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In Support of an Email-Free Vacation

15 September 2015

Allison read Vacation Sabotage: Don't Let it Happen to You! by Matt Richtel and celebrated another email-free vacation. She’s on a mission to help more people take a break from email. Could you be the next one?

Tags: allison read, balance, email, vacation

I returned last week from a nine-day, email-free vacation. I had 804 emails when I returned and got the number down to 50 by the end of the first day and my inbox back to zero by the end of my first week back. (Read this to learn how I learned to have an empty inbox before I go to bed more days than not.)

Every time I take an email-free vacation, I have many clients and friends in the weeks before I leave who say, “Oh I wish I could do that, but I never could.” Or, “I’d love to do that, but I’d be miserable the week I got back.”

I remember worrying that there was no way I could take a break from email, but then years of reading about the importance of giving my brain a break finally convinced me I had to try if I wanted to keep teaching others how to have balance. Matt Richtel’s 2012 article Vacation Sabotage: Don’t Let It Happen to You! in the New York Times helps me to remember why it’s so important to vacation and how to make sure I return rested and restored. I think his advice is so helpful that I’ve blogged about this article four times in the past three years. He calls checking email while you’re away, “flirting with work.” Please, please read what he has to say.

This year I convinced a few more people to try an email-free vacation. We agreed that if they didn’t like it, they never had to do it again. One is in a highly intensive customer-service role where her clients expect immediate help. She arranged to have a co-worker cover her responsibilities while she was away and, in return, she’ll do the same thing during her co-worker’s next vacation. They have to make sure they don’t vacation at the same time, and they have to let their customers know about the arrangement, but that’s all it really takes.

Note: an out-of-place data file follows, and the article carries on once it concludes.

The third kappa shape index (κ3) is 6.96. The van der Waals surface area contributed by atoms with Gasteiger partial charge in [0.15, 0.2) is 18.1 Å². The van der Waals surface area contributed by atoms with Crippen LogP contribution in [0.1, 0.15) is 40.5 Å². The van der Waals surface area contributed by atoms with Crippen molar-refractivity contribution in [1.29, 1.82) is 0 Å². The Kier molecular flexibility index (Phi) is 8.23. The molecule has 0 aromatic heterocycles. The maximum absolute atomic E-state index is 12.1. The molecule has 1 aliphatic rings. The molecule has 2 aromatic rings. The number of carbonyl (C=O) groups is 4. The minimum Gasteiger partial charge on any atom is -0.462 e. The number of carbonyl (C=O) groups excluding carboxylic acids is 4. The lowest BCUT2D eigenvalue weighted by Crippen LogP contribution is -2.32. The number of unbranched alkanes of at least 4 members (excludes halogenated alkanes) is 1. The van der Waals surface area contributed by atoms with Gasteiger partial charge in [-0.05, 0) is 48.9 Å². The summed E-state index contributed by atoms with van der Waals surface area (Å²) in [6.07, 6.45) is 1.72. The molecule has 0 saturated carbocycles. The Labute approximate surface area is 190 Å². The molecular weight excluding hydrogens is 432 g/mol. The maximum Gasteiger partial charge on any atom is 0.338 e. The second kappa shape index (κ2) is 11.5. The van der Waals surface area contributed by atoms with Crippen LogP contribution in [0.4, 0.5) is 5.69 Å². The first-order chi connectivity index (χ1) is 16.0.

She got back to work yesterday. That’s the day most people dread because they worry the inbox will be unmanageable. I asked her how she was feeling last night, and she said, “Many times I was encouraged to completely disconnect, and my husband had been doing it for a year and raved about the rewards. Last year while we were on vacation, one simple email stole two days from me and caused so much stress that I decided enough was enough, and I was going to try zero access this year. One word to describe how I felt three days into my vacation last week… GLORIOUS! Today I worked through my inbox and learned that the world didn't stop turning, and now that I’m a better, fresher, recharged me, I’m sure I’ll be caught up by the end of the week.”

Another client is the CEO of a very important service provider in our community. He has a great team who can take care of things in his absence, but he’s always felt the need to check in while he was away. This year he had an email-free vacation, and when he returned he sent me another New York Times article, Getting Workaholics to Stop and Recharge. In his cover email he said, “Allison, this epitomizes my vacation, and reinforces your coaching. The trend it appears is going the other way.” I saw him yesterday, and he’s still glowing from a time of blissful disconnection. His employees were able to experience increased responsibility while he was away, and a month later he still feels rested and relaxed, and he’s caught up on his email. "My trip was like a dream come true, in many ways. No phone, no email...only eat, drink and fish."

If you’d like to take an email-free vacation, but don’t know how to make it happen, please call me. I’ll have you over to the office for a cup of coffee or other beverage of your choosing and help you figure out what it will take for your role and circumstances.



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